Tech Student Claims Coveted Marshall Scholarship

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Aerospace engineering student Jia Xu hasn't yet finished his degree, but that's not stopping him from helping the U.S. Navy design the next generation of warships. Georgia Tech's newest Marshall scholar spent the past summer at the Naval Surface Warfare Center helping the Navy use a technique developed at Georgia Tech in which architects simultaneously build hundreds of ships in a computer and test them under a myriad of conditions. Xu's work with the Navy, along with his research at Georgia Tech and the University of Maryland helped the 21-year-old senior become the third Georgia Tech student in four years to win the prestigious Marshall Scholarship. This year marks the 50th anniversary of the scholarship program. The British Government established the scholarship for American students in 1953 in appreciation for assistance received after World War II under the Marshall Plan. The scholarship encourages potential leaders to become ambassadors for the United States and establish personal ties between the two countries. The award covers tuition, books, travel and living expenses for two or three years. Prominent former Marshall scholars include U.S. Supreme Court Justice Stephen Breyer; former U.S. Secretary of the Interior Bruce Babbitt; New York Times foreign affairs columnist Tom Friedman; and the scientist/inventor Ray Dolby. Xu is one of 40 winners of this year's Marshall Scholarship. He was selected by the Marshall Committee Atlanta Region. Xu will use his scholarship to pursue a master's in international relations at the London School of Economics and a master's in aerospace engineering at Imperial College. Afterwards, Xu said, he plans to pursue a Ph.D. in aerospace engineering followed by a career in the defense industry as both an engineer and an analyst. "He has a great awareness of the world at large and is well placed to integrate his technical training with perspectives in international relations," said P.K. Yeung, associate professor of aerospace engineering at Georgia Tech. Xu's love of aerospace began shortly after he moved to the United States from Zhengzhoun, China with his family. He was only 11 years old when his dad took him to an air show at Andrews Air Force Base in Maryland. "Seeing those aircraft was amazing," he said. But rather than wanting to fly them, he said, he wanted to design them. He is returning to the Naval Surface Warfare Center in West Bethesda, Maryland over the winter break, where he will continue his work designing and testing the new Littoral Combat Ships (LCS). "The old design methods are no longer working," said Xu. Designing hundreds of ships at once on the computer allows the Navy to test how ships perform with different weapons systems, hull types and engines, uncovering the best design for specific applications, he said. Both the new ships and their design method represent a transformation in the Navy's combat and planning philosophy. "The Navy is undergoing a dramatic shift in operations," said Xu. "They're focusing on shore fights, developing smaller, more agile ships that can fight in shallow waters." The LCSs would run 50-60 knots and weigh about 3,000 tons. By comparison a typical destroyer weighs 9,000 tons, while an aircraft carrier displaces 80,000 tons. Both ships run closer to 30 knots. The new ships would deploy in large groups in front of a group of more traditional ships. Able to run in shallow waters, the LCSs would be very fast and able to hit multiple targets at once. Launching unmanned submarines to clear mines and drone helicopters for surveillance, an LCS group would operate much like a swarm of insects. "The idea behind these ships is that many smaller ships are harder to destroy than a few larger ships," said Xu. Back at Tech, Xu has been engaged in more fundamental research on how air, fuel and temperature affect aeronautics systems. He has also spent time researching air-flow at the University of Maryland's wind tunnel. Using his Marshall Scholarship to supplement his aerospace training with a degree in international relations will give him the perfect training for a career as a defense analyst, said Xu. "Because Britain is the bridge between the United States and Europe, if I want to understand the gap between American and European policy, the London School of Economics is a good place to be," he said.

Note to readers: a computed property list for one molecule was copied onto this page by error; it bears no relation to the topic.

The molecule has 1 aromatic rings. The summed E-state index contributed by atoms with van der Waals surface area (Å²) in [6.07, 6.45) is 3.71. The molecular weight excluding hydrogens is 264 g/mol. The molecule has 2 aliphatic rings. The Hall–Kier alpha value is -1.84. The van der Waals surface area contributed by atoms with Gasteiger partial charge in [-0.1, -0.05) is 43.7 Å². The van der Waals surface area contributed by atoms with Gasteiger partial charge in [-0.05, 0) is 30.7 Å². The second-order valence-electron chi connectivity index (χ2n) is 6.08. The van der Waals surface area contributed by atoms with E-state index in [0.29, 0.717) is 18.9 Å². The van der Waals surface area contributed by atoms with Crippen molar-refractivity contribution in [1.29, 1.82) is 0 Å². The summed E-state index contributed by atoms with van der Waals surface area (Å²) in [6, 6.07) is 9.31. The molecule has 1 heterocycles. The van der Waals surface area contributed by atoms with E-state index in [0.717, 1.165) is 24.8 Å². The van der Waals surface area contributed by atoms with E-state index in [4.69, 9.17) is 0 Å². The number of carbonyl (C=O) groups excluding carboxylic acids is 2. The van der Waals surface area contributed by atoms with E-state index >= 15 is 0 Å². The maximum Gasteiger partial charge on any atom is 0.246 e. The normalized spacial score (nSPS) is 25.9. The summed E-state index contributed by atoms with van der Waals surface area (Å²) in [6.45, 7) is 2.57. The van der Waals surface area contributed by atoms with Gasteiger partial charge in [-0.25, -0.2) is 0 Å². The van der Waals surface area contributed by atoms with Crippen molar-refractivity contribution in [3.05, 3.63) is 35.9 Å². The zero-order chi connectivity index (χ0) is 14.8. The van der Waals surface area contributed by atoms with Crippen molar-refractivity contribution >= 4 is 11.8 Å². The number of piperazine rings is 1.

• Workflow Status: Published
  • Created By: Matthew Nagel
  • Created: 12/07/2003
  • Modified By: Fletcher Moore
  • Modified: 10/07/2016


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